You may have missed it but yesterday Google opened up it’s new social network, Google +, to everyone in the U.K. - oh and the rest of the world too !
G+ or g+ has been on ” a very limited field trial ” since June 2011 and I was fortunate enough to be invited to participate in this limited field trial ( by some kind people in my network ) and so can count myself as a first generation G+ user.
I am not sure that I had any room at all for another social network in my life but I certainly do have an interest in search, internet marketing and Google and therefore really felt that I had to take a look at G+.
Depending on whether a social networks content is ” open ” to search engines or
” closed ” to them ( Facebook’s content is mostly closed to the world outside of Facebook but e.g. Ecademy’s content is quite open ) social networks are powerful e.g. blogging platforms.
If content on G+ was linked to Google search results then there would be at least one very powerful reason for participating in the production and sharing of content on that platform.
There were some interesting aspects to the time that I spent in the G+ ” field
trial “. i.e. from June to date.
Since G+ had essentially emanated from Silicon Valley on the West Coast of America my first connections ( On G+ you ” circle ” the people that you want to follow and those that want to follow you back circle you ) were U.S. West Coasters. Unsurprisingly many of these were involved in the High Tech. industry but perhaps more surprising was that there were many artists and photographers – who produced and posted some interesting and even stunning work.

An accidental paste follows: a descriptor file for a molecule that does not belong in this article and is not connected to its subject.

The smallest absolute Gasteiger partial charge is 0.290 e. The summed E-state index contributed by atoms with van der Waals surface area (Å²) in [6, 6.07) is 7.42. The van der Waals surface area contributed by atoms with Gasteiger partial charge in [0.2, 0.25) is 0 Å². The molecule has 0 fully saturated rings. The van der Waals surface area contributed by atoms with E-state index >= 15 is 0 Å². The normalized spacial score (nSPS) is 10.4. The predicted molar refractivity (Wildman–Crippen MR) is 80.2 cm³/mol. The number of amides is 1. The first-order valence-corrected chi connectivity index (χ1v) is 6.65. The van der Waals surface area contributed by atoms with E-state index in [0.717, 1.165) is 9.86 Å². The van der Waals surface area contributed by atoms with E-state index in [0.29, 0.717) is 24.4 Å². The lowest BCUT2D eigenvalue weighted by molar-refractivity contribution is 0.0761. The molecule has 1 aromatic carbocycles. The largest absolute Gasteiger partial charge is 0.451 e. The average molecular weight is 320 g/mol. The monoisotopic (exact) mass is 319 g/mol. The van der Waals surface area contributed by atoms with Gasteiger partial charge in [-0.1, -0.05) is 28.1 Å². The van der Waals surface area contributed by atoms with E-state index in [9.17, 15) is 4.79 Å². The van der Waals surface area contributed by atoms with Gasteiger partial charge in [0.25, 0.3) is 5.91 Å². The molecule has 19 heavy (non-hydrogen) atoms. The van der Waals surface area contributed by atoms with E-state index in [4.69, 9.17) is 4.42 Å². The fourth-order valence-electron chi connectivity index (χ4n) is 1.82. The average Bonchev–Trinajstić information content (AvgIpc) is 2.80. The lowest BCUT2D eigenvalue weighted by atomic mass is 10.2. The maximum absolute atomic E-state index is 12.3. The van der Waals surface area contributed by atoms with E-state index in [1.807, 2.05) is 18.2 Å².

There were also lots of marketing people and quite a few Silicon Valley entrepreneurs, business angels and venture capitalists. ( It may not be well known but Silicon Valley has been booming with new start-ups and slightly older ones getting more funding ).
So, from a social point of view I felt right at home in G+.
G+ rolled out across the U.S. and the Western world – but I should mention that there were a lot of Chinese and Far Eastern members of G+ in the early days aswell.
One of my tests for any software and certainly any social network is that it is easy and intuitive to use – which G+ certainly is.
I also found the people on there amazingly polite ( they had definately been trained in ” netiquette ” ! ). How long this will last now that it has been opened to “the masses” has yet to be seen. Certainly there are a number of 1st Generation G+ users who are dreading a massive decline in the quality of the content and the friendliness of the members.
Opening up G+ to everyone in the U.K. and the world is regarded as G+’s 100th ” new feature ” and the demarcation point between ” field trial ” and ” beta trial ” – yes – even though everyone can now join G+ it is still in
” beta “.
Another thing that I noticed with G+ was that the G+ Community Managers were very good at telling us all about new features and plans.
Recently a feature was launched whereby if you clicked on the G+ symbol on a piece of content ( one not on G+ as far as you knew ) not only were you ” voting ” on this content but also you were able to ” share ” it on G+.
It seems very likely that content that comes up high in a Google search in the future will be influenced by those that G+ and share that content.